This year Studio 4 continued to work within the rural setting of the South Downs National Park, specifically in the Ouse River Valley between Lewes and Newhaven. This region is a unique shift away from the rolling hills of the Downs and is the floodplain infrastructure for that region. Primarily occupied as farmland in the flat regions, this has also seen the emergence of a naturally rewilded biological reserve in its deepest region known as the Brooks. Hugging along the edges of the floodplain is a handful of villages that we claim will be dramatically affected by the global environmental changes that we are facing.
Typically the village was a settlement type for those that tended and farmed the local land. We asked the studio to rethink and update this view in the hope to reinvigorate the village as a key infrastructure for the surrounding ecologies. Along the way we asked the studio to look at the MAT building typology to develop new village fabrics. They were asked to rethink Mies van de Rohe’s quote “Less is More” and what that now means for the discipline. They were also looking at rewilding as a new territory of consideration to bring into the manifold of architects’ tools to engender more integration with surrounding ecologies. The studio made trips to the site and a visit to the Knepp Wildland Estate where they could see the impact of a rewilding strategy maturing into new possibilities for inhabiting the countryside.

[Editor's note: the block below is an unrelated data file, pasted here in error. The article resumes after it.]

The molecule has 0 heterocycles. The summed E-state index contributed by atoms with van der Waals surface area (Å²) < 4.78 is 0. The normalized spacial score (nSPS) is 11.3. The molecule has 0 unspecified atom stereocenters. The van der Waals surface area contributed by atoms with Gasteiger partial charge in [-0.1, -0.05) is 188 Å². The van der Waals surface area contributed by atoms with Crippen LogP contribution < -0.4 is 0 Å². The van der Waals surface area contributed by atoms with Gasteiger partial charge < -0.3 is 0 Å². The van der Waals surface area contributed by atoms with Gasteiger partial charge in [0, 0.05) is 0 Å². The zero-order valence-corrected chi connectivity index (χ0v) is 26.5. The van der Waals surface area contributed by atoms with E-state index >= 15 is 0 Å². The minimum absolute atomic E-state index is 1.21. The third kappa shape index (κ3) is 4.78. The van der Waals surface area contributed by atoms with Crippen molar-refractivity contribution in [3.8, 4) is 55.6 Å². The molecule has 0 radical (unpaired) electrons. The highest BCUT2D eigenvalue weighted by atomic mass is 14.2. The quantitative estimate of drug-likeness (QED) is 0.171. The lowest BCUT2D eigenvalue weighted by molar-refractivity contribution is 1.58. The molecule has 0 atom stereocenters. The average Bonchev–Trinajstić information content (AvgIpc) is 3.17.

Jeffrey Turko and Nate Kolbe